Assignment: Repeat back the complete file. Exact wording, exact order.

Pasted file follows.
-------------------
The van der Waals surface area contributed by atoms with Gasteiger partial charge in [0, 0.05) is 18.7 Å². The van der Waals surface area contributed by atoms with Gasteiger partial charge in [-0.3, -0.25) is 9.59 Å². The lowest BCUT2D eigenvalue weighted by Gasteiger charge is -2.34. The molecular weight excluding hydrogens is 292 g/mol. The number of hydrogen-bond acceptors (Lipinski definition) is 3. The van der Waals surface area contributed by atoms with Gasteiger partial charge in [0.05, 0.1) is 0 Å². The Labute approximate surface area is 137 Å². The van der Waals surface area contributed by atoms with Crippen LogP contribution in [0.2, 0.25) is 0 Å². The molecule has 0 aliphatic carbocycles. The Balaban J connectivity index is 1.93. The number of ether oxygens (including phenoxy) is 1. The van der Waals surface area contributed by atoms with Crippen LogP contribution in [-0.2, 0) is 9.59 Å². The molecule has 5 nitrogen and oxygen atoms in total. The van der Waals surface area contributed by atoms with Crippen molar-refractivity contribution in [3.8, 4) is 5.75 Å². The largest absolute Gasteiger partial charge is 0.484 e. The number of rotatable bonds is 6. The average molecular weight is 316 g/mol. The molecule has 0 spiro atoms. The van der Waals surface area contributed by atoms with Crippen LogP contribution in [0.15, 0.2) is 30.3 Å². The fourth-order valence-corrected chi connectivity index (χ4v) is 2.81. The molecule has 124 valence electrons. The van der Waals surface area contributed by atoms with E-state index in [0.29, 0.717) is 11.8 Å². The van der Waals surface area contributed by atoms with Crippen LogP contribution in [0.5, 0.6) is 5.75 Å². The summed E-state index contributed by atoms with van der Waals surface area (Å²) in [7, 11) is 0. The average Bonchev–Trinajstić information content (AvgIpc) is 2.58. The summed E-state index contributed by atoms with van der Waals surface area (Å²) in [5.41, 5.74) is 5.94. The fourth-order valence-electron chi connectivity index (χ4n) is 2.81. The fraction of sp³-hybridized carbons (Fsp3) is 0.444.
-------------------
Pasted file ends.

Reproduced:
The van der Waals surface area contributed by atoms with Gasteiger partial charge in [0, 0.05) is 18.7 Å². The van der Waals surface area contributed by atoms with Gasteiger partial charge in [-0.3, -0.25) is 9.59 Å². The lowest BCUT2D eigenvalue weighted by Gasteiger charge is -2.34. The molecular weight excluding hydrogens is 292 g/mol. The number of hydrogen-bond acceptors (Lipinski definition) is 3. The van der Waals surface area contributed by atoms with Gasteiger partial charge in [0.05, 0.1) is 0 Å². The Labute approximate surface area is 137 Å². The van der Waals surface area contributed by atoms with Crippen LogP contribution in [0.2, 0.25) is 0 Å². The molecule has 0 aliphatic carbocycles. The Balaban J connectivity index is 1.93. The number of ether oxygens (including phenoxy) is 1. The van der Waals surface area contributed by atoms with Crippen LogP contribution in [-0.2, 0) is 9.59 Å². The molecule has 5 nitrogen and oxygen atoms in total. The van der Waals surface area contributed by atoms with Crippen molar-refractivity contribution in [3.8, 4) is 5.75 Å². The largest absolute Gasteiger partial charge is 0.484 e. The number of rotatable bonds is 6. The average molecular weight is 316 g/mol. The molecule has 0 spiro atoms. The van der Waals surface area contributed by atoms with Crippen LogP contribution in [0.15, 0.2) is 30.3 Å². The fourth-order valence-corrected chi connectivity index (χ4v) is 2.81. The molecule has 124 valence electrons. The van der Waals surface area contributed by atoms with E-state index in [0.29, 0.717) is 11.8 Å². The van der Waals surface area contributed by atoms with Crippen LogP contribution in [0.5, 0.6) is 5.75 Å². The summed E-state index contributed by atoms with van der Waals surface area (Å²) in [7, 11) is 0. The average Bonchev–Trinajstić information content (AvgIpc) is 2.58. The summed E-state index contributed by atoms with van der Waals surface area (Å²) in [5.41, 5.74) is 5.94. The fourth-order valence-electron chi connectivity index (χ4n) is 2.81. The fraction of sp³-hybridized carbons (Fsp3) is 0.444.